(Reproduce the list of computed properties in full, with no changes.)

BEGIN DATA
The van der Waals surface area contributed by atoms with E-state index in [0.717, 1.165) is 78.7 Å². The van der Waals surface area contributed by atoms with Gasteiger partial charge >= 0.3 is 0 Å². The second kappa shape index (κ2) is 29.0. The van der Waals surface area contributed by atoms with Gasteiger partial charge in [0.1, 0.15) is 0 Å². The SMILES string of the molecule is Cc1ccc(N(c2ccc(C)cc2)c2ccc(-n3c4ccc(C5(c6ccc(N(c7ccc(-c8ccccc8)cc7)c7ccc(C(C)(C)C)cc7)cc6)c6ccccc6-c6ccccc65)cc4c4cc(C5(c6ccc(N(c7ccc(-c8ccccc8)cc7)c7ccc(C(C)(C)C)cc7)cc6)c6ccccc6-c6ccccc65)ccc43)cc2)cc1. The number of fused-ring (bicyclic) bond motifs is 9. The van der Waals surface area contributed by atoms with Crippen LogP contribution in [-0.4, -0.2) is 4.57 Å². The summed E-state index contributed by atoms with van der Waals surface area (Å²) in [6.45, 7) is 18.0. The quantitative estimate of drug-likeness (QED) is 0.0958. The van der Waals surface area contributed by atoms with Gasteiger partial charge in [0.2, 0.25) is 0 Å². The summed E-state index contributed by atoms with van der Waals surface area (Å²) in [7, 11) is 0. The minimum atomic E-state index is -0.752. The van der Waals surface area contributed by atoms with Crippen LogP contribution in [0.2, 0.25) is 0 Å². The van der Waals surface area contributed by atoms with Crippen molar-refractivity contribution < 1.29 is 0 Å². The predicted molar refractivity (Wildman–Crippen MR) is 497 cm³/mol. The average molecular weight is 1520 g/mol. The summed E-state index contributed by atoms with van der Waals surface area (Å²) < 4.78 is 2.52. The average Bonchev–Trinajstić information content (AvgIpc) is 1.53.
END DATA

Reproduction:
The van der Waals surface area contributed by atoms with E-state index in [0.717, 1.165) is 78.7 Å². The van der Waals surface area contributed by atoms with Gasteiger partial charge >= 0.3 is 0 Å². The second kappa shape index (κ2) is 29.0. The van der Waals surface area contributed by atoms with Gasteiger partial charge in [0.1, 0.15) is 0 Å². The SMILES string of the molecule is Cc1ccc(N(c2ccc(C)cc2)c2ccc(-n3c4ccc(C5(c6ccc(N(c7ccc(-c8ccccc8)cc7)c7ccc(C(C)(C)C)cc7)cc6)c6ccccc6-c6ccccc65)cc4c4cc(C5(c6ccc(N(c7ccc(-c8ccccc8)cc7)c7ccc(C(C)(C)C)cc7)cc6)c6ccccc6-c6ccccc65)ccc43)cc2)cc1. The number of fused-ring (bicyclic) bond motifs is 9. The van der Waals surface area contributed by atoms with Crippen LogP contribution in [-0.4, -0.2) is 4.57 Å². The summed E-state index contributed by atoms with van der Waals surface area (Å²) in [6.45, 7) is 18.0. The quantitative estimate of drug-likeness (QED) is 0.0958. The van der Waals surface area contributed by atoms with Gasteiger partial charge in [0.2, 0.25) is 0 Å². The summed E-state index contributed by atoms with van der Waals surface area (Å²) in [7, 11) is 0. The minimum atomic E-state index is -0.752. The van der Waals surface area contributed by atoms with Crippen LogP contribution in [0.2, 0.25) is 0 Å². The van der Waals surface area contributed by atoms with Crippen molar-refractivity contribution < 1.29 is 0 Å². The predicted molar refractivity (Wildman–Crippen MR) is 497 cm³/mol. The average molecular weight is 1520 g/mol. The summed E-state index contributed by atoms with van der Waals surface area (Å²) < 4.78 is 2.52. The average Bonchev–Trinajstić information content (AvgIpc) is 1.53.